Roger Juneau, 61, had a heart attack 20 years ago and now, at 191 pounds, he's still overweight. But his doctor has advised him not to worry about shedding the pounds.
"Fat isn't always the devil," said Dr. Carl Lavie, a New Orleans cardiologist who has written a book called " The Obesity Paradox," which suggests focusing on fitness and not on being thin.
He says it's better to be fit and fat than skinny and unfit.
New research from the Journal of Epidemiology and Public Health also shows that underweight people were 70 percent more likely to die early than those battling obesity.
"If they're underweight, they don't have the reserves," Lavie said. "In some ways, having more fat may help a person be able to fight a disease."
It's a radical point of view in this weight-loss-obsessed society, in which the body-mass index uses a person's weight and height to determine how overweight a person is.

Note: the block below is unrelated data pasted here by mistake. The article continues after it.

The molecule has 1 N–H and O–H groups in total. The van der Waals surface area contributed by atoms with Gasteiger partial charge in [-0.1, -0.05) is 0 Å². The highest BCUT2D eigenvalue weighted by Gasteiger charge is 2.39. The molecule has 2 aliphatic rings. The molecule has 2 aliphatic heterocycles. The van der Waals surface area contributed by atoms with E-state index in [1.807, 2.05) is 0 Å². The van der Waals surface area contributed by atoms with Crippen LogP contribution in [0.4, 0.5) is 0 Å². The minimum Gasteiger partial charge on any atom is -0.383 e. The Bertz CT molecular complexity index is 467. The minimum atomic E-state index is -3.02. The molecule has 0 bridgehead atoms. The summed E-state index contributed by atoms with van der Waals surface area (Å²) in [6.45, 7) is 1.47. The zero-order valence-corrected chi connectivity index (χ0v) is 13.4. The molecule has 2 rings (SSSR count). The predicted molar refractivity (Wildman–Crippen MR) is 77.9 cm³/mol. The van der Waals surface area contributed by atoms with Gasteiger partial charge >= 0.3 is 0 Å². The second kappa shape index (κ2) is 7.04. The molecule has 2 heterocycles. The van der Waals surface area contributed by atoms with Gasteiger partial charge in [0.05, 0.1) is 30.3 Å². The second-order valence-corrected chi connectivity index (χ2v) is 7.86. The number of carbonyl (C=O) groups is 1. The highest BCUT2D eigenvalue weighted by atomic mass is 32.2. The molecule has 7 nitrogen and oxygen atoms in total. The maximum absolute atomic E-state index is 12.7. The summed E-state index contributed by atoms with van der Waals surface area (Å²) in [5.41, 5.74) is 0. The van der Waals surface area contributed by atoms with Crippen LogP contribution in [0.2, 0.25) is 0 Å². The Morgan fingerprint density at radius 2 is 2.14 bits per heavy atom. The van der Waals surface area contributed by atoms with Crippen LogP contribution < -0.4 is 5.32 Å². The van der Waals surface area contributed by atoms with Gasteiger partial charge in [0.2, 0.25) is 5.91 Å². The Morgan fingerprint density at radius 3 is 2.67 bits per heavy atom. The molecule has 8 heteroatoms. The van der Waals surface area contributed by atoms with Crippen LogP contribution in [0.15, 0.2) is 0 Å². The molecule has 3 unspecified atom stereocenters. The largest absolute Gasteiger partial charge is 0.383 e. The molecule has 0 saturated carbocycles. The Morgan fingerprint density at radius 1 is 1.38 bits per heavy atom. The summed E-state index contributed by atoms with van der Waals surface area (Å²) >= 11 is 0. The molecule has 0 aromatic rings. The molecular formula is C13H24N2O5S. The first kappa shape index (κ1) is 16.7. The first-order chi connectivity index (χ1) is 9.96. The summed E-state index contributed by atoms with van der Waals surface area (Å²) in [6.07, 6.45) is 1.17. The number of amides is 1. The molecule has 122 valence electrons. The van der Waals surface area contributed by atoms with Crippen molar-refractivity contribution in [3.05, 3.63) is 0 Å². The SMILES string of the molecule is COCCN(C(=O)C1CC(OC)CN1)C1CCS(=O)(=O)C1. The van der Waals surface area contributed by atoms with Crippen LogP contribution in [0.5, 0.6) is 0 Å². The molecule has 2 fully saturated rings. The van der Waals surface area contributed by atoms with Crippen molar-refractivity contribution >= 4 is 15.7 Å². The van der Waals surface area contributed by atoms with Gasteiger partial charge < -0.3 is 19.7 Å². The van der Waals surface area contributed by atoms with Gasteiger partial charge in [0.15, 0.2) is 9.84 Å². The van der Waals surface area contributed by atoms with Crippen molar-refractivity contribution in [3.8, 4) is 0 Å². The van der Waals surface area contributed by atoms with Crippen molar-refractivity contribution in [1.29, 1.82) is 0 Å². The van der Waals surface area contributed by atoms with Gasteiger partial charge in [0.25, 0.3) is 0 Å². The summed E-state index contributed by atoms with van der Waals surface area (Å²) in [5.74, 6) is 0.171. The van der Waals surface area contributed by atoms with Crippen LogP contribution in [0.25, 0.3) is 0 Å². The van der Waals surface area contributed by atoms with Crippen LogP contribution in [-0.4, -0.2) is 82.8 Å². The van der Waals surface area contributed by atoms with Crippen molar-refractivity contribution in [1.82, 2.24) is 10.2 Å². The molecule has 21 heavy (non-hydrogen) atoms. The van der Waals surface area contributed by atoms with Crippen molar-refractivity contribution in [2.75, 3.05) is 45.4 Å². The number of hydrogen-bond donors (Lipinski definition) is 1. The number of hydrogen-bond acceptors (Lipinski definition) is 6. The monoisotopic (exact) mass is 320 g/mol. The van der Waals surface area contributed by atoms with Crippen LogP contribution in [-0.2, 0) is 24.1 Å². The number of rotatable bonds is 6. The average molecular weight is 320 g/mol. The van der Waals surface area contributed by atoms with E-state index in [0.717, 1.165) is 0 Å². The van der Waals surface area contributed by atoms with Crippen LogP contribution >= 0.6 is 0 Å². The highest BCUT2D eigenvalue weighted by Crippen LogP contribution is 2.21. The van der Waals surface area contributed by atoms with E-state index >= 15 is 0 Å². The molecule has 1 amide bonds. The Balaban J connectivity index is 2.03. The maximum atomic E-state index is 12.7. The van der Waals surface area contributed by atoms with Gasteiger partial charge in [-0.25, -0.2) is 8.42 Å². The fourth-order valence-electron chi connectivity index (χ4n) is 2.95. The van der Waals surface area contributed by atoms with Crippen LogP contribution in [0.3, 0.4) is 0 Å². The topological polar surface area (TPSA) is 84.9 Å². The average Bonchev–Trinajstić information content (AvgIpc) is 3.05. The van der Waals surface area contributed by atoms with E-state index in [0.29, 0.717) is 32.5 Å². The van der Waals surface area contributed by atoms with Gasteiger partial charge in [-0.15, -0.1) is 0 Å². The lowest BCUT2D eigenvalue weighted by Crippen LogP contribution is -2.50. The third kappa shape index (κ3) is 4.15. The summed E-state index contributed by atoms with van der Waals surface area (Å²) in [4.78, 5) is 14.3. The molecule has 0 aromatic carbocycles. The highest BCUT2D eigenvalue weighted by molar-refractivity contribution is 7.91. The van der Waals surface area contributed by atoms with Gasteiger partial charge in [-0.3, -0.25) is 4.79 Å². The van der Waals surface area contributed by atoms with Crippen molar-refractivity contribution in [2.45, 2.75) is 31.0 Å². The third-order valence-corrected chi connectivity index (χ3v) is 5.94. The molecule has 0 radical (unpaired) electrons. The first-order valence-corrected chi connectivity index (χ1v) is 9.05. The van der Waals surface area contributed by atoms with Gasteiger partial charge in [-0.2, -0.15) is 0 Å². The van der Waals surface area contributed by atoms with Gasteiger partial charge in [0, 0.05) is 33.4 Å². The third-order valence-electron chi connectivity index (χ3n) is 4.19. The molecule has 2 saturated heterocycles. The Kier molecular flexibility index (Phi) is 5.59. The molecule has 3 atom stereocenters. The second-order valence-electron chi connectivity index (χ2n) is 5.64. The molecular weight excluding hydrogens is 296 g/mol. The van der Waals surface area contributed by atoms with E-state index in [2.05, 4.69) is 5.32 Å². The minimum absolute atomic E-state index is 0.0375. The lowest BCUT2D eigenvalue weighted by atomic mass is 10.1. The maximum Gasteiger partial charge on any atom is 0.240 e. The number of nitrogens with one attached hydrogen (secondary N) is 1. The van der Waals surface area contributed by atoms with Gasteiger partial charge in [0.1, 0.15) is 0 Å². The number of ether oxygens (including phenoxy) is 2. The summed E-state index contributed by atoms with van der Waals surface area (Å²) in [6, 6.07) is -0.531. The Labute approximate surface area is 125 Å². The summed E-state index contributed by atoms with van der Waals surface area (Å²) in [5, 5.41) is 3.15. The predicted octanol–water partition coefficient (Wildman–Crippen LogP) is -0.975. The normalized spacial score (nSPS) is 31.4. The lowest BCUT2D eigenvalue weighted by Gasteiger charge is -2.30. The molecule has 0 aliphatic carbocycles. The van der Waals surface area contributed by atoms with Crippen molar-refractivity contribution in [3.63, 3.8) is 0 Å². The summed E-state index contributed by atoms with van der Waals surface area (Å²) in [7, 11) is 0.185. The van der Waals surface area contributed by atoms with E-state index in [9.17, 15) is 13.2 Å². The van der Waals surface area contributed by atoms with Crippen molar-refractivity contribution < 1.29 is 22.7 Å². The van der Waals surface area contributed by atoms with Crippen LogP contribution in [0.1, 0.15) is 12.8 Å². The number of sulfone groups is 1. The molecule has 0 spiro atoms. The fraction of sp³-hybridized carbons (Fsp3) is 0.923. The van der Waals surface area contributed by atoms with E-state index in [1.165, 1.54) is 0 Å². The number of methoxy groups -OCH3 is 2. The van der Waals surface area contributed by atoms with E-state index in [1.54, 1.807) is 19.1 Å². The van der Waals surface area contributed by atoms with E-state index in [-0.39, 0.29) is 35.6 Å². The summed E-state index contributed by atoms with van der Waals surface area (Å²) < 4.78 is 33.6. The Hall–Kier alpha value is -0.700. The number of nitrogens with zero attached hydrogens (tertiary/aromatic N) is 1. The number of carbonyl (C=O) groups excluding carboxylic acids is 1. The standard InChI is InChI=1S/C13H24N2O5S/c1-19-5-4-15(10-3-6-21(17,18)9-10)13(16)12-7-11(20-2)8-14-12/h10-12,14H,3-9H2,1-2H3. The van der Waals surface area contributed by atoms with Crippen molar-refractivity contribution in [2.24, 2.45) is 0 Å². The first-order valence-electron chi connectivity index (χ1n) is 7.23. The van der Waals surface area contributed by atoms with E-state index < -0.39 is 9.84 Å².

A BMI of 25 or higher, a person is overweight; 30 and up, the person is obese.
Lavie said he wanted Americans to stop fearing fat.
"Linebackers in the NFL would all be considered obese by the BMI and they have hardly any body fat," he said. "They're almost all muscle.
"In fact, it's much more important to be fit than it is to be thin if you're trying to improve long-term health."
Lavie said Juneau, whose BMI is 29.4, was fit because he could walk a mile in less than 15 minutes. The Louisiana man also works out four times a week, lifts weights and makes a daily effort to stay active.
To avoid putting added strain on the heart when exercising while overweight, Lavie suggested starting slow, building up your strength and remembering that muscle is what matters.
"It's not Doomsday if they don't lose those last 20 or 30 pounds," he said. "They still can be very healthy."
ABC News' Reena Ninan and Emily Friedman contributed to this story.